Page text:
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verb (used with object)
  1. to break up or dissolve (an organization): They disbanded the corporation.
verb (used without object)
  1. to disperse.

Origin of disband

1585–95; < Middle French desbander, equivalent to des- dis-1 + -bander, derivative of bande troop, band1
Related formsdis·band·ment, nounun·dis·band·ed, adjective
Dictionary.com Unabridged Based on the Random House Unabridged Dictionary, © Random House, Inc. 2018

Examples from the Web for disbandment

Historical Examples

  • This is to Krasaletzki, to provide for the disbandment of his legion.

    The Daltons, Volume II (of II)

    Charles James Lever

  • That seems to point either to his death or the disbandment of his crew.

    Across the Spanish Main

    Harry Collingwood

  • Disbandment and readjustment, to a civil basis, was then in order.

    Between the Lines</p>

    Henry Bascom Smith

  • It was tantamount to a disbandment of the entire government.

  • Under such circumstances there was no alternative but disbandment.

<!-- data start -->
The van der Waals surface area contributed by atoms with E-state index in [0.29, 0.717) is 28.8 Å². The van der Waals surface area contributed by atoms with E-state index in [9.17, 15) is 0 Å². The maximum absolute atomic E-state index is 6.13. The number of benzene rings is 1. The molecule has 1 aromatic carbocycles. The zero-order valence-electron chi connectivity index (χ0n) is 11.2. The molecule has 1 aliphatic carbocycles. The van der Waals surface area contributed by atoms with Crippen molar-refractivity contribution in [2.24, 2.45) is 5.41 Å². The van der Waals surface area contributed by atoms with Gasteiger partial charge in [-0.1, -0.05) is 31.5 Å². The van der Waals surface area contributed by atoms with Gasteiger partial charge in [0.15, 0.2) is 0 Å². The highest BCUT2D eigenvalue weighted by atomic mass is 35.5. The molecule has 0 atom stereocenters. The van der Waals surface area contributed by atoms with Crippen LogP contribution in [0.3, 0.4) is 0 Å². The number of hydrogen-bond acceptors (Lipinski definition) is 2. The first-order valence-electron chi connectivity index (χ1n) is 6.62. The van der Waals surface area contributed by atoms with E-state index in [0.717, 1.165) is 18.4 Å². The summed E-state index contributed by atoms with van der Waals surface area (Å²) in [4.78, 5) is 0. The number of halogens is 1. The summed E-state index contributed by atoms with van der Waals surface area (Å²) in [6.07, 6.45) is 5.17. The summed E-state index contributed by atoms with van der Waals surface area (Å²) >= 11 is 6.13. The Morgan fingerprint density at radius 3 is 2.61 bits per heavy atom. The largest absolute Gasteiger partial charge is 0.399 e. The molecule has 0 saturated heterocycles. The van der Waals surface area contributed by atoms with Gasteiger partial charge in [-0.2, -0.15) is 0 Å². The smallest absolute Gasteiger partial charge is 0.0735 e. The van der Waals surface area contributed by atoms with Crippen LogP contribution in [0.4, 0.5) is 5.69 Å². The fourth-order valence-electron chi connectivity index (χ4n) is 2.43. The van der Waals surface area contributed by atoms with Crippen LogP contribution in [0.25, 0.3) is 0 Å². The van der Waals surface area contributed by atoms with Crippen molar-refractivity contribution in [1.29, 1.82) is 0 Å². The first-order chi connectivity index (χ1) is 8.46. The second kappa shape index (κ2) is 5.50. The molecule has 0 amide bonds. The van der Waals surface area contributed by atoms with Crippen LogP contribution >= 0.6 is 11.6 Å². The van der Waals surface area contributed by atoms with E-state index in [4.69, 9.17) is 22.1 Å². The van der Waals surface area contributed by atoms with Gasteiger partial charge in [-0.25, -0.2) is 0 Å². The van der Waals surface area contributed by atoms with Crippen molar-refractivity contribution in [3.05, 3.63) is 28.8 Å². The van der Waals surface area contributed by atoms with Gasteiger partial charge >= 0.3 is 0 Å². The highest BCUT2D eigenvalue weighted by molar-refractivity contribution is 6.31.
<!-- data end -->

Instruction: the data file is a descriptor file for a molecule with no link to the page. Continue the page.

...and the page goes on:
India Under British Rule</p>

    James Talboys Wheeler

British Dictionary definitions for disbandment


  1. to cease to function or cause to stop functioning, as a unit, group, etc
Derived Formsdisbandment, noun
Collins English Dictionary - Complete & Unabridged 2012 Digital Edition © William Collins Sons & Co. Ltd. 1979, 1986 © HarperCollins Publishers 1998, 2000, 2003, 2005, 2006, 2007, 2009, 2012

Word Origin and History for disbandment



1590s, from Middle French desbander (Modern French débander), in military sense, from des- (see dis-) + band (v.). Related: Disbanded; disbanding.

Online Etymology Dictionary, © 2010 Douglas Harper

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